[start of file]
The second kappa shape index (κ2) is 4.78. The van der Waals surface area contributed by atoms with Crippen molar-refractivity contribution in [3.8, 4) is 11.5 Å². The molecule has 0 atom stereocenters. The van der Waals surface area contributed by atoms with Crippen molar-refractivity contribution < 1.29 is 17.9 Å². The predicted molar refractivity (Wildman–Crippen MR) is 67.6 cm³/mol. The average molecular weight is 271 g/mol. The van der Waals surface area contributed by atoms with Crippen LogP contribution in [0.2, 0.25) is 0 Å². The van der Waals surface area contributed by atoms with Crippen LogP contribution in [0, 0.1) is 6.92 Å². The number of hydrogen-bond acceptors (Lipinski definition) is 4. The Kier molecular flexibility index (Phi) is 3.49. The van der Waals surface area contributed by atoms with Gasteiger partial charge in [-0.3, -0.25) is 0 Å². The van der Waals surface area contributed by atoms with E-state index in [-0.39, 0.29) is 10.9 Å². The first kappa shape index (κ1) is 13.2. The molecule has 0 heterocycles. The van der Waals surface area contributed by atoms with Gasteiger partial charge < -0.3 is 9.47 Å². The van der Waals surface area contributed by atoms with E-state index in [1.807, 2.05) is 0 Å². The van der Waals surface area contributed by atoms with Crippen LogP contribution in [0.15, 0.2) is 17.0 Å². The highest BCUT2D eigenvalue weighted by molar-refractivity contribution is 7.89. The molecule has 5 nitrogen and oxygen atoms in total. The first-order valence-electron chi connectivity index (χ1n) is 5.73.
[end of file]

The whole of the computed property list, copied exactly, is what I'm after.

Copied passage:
The second kappa shape index (κ2) is 4.78. The van der Waals surface area contributed by atoms with Crippen molar-refractivity contribution in [3.8, 4) is 11.5 Å². The molecule has 0 atom stereocenters. The van der Waals surface area contributed by atoms with Crippen molar-refractivity contribution < 1.29 is 17.9 Å². The predicted molar refractivity (Wildman–Crippen MR) is 67.6 cm³/mol. The average molecular weight is 271 g/mol. The van der Waals surface area contributed by atoms with Crippen LogP contribution in [0.2, 0.25) is 0 Å². The van der Waals surface area contributed by atoms with Crippen LogP contribution in [0, 0.1) is 6.92 Å². The number of hydrogen-bond acceptors (Lipinski definition) is 4. The Kier molecular flexibility index (Phi) is 3.49. The van der Waals surface area contributed by atoms with Gasteiger partial charge in [-0.3, -0.25) is 0 Å². The van der Waals surface area contributed by atoms with E-state index in [-0.39, 0.29) is 10.9 Å². The first kappa shape index (κ1) is 13.2. The molecule has 0 heterocycles. The van der Waals surface area contributed by atoms with Gasteiger partial charge < -0.3 is 9.47 Å². The van der Waals surface area contributed by atoms with E-state index in [1.807, 2.05) is 0 Å². The van der Waals surface area contributed by atoms with Crippen LogP contribution in [0.15, 0.2) is 17.0 Å². The highest BCUT2D eigenvalue weighted by molar-refractivity contribution is 7.89. The molecule has 5 nitrogen and oxygen atoms in total. The first-order valence-electron chi connectivity index (χ1n) is 5.73.